School of Biological and Chemical Engineering, Guangxi University of Science and Technology, Liuzhou 545006, China; Guangxi Key Laboratory of Green Processing of Sugar Resources, Liuzhou 545006, China; Guangxi Liuzhou Luosifen Research Center of Engineering Technology, Liuzhou 545006, China. Electronic address: [Email]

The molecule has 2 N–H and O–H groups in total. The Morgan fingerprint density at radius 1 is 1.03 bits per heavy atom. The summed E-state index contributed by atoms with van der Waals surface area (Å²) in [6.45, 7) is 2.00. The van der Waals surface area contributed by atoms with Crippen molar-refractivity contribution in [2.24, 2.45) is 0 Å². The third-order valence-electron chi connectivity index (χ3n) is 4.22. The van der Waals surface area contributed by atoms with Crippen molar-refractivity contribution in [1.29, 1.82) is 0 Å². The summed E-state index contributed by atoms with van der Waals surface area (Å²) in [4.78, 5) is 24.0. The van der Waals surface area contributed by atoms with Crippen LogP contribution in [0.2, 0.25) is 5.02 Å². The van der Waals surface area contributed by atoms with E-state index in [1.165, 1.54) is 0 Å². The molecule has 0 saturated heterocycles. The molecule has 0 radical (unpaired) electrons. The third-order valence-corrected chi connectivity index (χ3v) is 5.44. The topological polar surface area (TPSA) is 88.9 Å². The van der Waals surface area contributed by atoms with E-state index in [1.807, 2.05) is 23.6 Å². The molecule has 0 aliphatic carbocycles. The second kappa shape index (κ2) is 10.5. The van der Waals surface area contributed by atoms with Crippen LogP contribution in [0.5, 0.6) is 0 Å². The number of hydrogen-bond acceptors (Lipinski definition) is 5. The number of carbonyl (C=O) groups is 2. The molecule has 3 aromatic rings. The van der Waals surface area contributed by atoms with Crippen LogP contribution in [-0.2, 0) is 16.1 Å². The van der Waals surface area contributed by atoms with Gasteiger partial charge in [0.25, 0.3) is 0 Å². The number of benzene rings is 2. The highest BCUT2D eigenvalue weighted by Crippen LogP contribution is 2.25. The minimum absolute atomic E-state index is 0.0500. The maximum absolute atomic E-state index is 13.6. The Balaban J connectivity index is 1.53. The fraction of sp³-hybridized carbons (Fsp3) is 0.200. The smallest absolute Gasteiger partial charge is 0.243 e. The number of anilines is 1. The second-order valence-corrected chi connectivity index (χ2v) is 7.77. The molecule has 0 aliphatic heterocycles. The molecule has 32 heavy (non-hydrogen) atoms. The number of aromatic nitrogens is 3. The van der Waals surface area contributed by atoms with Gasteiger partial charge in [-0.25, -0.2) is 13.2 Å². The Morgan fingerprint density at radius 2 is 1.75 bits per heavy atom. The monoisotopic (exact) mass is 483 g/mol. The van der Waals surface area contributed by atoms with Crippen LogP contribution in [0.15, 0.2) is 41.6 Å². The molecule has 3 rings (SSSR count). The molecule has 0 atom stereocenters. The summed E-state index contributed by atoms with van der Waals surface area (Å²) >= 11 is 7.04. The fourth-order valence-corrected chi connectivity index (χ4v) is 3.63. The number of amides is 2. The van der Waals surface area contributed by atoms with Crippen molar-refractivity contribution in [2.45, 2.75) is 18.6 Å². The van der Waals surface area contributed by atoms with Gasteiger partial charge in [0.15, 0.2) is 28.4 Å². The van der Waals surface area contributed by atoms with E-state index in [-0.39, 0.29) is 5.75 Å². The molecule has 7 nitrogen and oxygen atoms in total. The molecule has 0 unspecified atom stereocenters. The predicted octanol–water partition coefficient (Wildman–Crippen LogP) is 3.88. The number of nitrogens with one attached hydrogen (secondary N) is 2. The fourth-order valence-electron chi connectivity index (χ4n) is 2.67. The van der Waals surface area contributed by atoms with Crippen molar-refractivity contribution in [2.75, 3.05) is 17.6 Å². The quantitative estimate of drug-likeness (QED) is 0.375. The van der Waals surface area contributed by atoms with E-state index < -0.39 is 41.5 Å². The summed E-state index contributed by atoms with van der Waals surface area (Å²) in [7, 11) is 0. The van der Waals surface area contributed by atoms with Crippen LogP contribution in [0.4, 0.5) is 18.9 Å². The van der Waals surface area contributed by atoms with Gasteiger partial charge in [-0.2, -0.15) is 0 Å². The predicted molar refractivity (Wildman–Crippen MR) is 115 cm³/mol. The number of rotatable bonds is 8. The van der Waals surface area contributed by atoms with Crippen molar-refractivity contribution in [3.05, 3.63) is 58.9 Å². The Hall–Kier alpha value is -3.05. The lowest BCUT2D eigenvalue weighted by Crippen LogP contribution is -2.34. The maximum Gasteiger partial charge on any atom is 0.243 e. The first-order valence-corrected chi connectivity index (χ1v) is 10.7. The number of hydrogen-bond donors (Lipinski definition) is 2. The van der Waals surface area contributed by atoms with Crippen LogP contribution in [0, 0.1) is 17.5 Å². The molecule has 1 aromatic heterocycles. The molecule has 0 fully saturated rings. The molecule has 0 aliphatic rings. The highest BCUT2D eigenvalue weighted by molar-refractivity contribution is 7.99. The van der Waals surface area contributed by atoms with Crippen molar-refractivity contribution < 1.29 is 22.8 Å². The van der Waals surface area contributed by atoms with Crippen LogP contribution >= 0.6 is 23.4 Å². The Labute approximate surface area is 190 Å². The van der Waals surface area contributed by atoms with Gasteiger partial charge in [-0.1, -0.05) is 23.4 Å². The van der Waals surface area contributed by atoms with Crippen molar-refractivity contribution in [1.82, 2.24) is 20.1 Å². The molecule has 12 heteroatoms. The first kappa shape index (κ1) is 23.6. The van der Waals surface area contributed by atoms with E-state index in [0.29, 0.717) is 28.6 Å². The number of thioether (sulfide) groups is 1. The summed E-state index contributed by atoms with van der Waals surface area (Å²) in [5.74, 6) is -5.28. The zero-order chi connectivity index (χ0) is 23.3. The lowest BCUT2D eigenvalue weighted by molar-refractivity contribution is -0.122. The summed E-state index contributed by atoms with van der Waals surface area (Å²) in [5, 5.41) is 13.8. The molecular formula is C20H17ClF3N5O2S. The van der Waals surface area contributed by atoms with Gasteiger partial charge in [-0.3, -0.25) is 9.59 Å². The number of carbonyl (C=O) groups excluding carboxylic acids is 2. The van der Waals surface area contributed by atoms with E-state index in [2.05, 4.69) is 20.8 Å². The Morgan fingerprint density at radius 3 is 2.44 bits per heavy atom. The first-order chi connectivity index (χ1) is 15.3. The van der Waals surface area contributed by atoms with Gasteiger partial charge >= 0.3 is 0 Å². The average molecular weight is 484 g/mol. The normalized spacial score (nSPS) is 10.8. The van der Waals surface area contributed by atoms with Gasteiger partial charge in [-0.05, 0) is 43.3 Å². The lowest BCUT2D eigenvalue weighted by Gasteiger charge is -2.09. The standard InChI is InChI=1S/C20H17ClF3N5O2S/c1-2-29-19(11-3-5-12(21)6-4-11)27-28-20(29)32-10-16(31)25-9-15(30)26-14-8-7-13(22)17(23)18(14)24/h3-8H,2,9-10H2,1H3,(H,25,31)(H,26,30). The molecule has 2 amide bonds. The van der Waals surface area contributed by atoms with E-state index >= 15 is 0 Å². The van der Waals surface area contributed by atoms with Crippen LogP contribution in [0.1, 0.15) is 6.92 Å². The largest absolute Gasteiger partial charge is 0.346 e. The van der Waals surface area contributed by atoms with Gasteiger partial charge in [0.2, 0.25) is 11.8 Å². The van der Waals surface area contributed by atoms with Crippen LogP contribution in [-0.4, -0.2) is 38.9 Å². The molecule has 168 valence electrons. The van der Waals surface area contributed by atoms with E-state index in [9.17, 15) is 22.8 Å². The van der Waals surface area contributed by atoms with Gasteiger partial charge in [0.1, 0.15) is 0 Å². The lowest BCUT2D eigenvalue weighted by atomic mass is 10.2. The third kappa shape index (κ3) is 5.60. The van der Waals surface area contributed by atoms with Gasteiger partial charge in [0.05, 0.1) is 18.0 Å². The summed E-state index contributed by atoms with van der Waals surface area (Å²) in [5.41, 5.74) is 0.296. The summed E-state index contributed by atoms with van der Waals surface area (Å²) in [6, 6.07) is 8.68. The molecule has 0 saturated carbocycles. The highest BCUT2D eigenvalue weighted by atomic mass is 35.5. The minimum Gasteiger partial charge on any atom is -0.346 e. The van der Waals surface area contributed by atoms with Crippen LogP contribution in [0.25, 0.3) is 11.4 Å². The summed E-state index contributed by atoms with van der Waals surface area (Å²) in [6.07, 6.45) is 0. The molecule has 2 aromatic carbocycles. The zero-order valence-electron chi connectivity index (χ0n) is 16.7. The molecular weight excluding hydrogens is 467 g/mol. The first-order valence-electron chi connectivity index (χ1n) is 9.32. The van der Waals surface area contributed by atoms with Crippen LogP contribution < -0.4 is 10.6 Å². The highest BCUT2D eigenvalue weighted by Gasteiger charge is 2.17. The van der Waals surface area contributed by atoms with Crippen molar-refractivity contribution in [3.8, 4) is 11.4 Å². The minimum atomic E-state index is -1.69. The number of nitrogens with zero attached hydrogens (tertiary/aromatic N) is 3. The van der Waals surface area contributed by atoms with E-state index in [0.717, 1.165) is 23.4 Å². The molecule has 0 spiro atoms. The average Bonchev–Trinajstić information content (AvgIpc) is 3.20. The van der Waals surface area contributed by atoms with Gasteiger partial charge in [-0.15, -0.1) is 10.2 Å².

An ultrasonic technique was applied to formulation of two-phase water-in-paraffin oil emulsions loading a high-molecular polysaccharide chitosan (CS) and stabilized by an oil-soluble surfactant (Span80) at different operational conditions. The influence of chitosan molecular properties, phase volume ratio (φw), Span80 volume fraction (φs) and ultrasonic processing parameters were systemically investigated on the basis of mean droplet diameter (MDD) and polydispersity index (PDI) of emulsions. It was observed that the molecular weight (Mw) of CS was an important influential factor to MDD due to the non-Newtonian properties of CS solution varying with Mw. The minimum MDD of 198.5 nm with PDI of 0.326 was obtained with ultrasonic amplitude of 32% for 15 min at an optimum φw of 35%, φs of 8%, probe position of 2.2 cm to the top of emulsion, while CS with Mw of 400 kDa and deacetylation degree of 84.6% was used. The rise of emulsion viscosity and the reduction of negative zeta potential at φw increasing from 5% to 35% were beneficial to obtain finer droplets and more uniform distribution of emulsions, and emulsion viscosity could be represented as a monotonically-decreasing power function of MDD at the same φw. FTIR analysis indicated that the molecular structure of paraffin oil was unaffected during ultrasonication. Moreover, the emulsions exhibited a good stability at 4 °C with a slight phase separation at 25 °C after 24 h of storage. By analyzing the evolution of MDD, PDI and sedimentation index (SI) with time, coalescence model showed better fitting results as comparison to Ostwald ripening model, which demonstrated that the coalescence or flocculation was the dominant destabilizing mechanism for such W/O emulsions encapsulating CS. This study may provide a valuable contribution for the application of a non-Newtonian macromolecule solution as dispersed phase to generate nano-size W/O emulsions via ultrasound, and widen knowledge and interest of such emulsions in the functional biomaterial field.